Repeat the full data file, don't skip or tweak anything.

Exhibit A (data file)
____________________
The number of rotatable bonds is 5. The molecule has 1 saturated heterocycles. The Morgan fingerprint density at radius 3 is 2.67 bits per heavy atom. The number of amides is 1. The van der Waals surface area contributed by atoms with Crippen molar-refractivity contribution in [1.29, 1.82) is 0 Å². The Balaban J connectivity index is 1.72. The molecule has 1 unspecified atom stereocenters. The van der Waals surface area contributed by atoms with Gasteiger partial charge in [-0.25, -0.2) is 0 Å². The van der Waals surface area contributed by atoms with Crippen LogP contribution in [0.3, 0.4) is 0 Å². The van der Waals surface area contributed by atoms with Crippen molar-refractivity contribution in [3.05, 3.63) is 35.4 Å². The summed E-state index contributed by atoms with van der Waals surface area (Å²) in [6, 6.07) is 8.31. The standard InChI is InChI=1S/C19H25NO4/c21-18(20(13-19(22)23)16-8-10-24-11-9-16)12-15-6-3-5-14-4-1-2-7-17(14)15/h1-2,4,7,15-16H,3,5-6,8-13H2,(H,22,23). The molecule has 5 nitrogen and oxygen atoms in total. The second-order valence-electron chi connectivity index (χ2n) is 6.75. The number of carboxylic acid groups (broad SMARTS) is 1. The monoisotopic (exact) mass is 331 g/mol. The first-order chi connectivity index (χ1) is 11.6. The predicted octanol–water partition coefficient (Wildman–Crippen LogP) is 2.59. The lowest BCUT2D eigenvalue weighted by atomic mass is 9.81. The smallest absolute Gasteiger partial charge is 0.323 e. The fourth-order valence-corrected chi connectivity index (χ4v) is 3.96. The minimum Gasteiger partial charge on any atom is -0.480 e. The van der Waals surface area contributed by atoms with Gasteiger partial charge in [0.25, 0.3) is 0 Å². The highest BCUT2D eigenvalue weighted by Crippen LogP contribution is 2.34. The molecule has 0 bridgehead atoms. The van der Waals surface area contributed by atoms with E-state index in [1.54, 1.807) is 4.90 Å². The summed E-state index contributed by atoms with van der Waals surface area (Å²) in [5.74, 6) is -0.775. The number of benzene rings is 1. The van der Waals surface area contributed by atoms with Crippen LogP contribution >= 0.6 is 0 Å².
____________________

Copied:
The number of rotatable bonds is 5. The molecule has 1 saturated heterocycles. The Morgan fingerprint density at radius 3 is 2.67 bits per heavy atom. The number of amides is 1. The van der Waals surface area contributed by atoms with Crippen molar-refractivity contribution in [1.29, 1.82) is 0 Å². The Balaban J connectivity index is 1.72. The molecule has 1 unspecified atom stereocenters. The van der Waals surface area contributed by atoms with Gasteiger partial charge in [-0.25, -0.2) is 0 Å². The van der Waals surface area contributed by atoms with Crippen LogP contribution in [0.3, 0.4) is 0 Å². The van der Waals surface area contributed by atoms with Crippen molar-refractivity contribution in [3.05, 3.63) is 35.4 Å². The summed E-state index contributed by atoms with van der Waals surface area (Å²) in [6, 6.07) is 8.31. The standard InChI is InChI=1S/C19H25NO4/c21-18(20(13-19(22)23)16-8-10-24-11-9-16)12-15-6-3-5-14-4-1-2-7-17(14)15/h1-2,4,7,15-16H,3,5-6,8-13H2,(H,22,23). The molecule has 5 nitrogen and oxygen atoms in total. The second-order valence-electron chi connectivity index (χ2n) is 6.75. The number of carboxylic acid groups (broad SMARTS) is 1. The monoisotopic (exact) mass is 331 g/mol. The first-order chi connectivity index (χ1) is 11.6. The predicted octanol–water partition coefficient (Wildman–Crippen LogP) is 2.59. The lowest BCUT2D eigenvalue weighted by atomic mass is 9.81. The smallest absolute Gasteiger partial charge is 0.323 e. The fourth-order valence-corrected chi connectivity index (χ4v) is 3.96. The minimum Gasteiger partial charge on any atom is -0.480 e. The van der Waals surface area contributed by atoms with Gasteiger partial charge in [0.25, 0.3) is 0 Å². The highest BCUT2D eigenvalue weighted by Crippen LogP contribution is 2.34. The molecule has 0 bridgehead atoms. The van der Waals surface area contributed by atoms with E-state index in [1.54, 1.807) is 4.90 Å². The summed E-state index contributed by atoms with van der Waals surface area (Å²) in [5.74, 6) is -0.775. The number of benzene rings is 1. The van der Waals surface area contributed by atoms with Crippen LogP contribution >= 0.6 is 0 Å².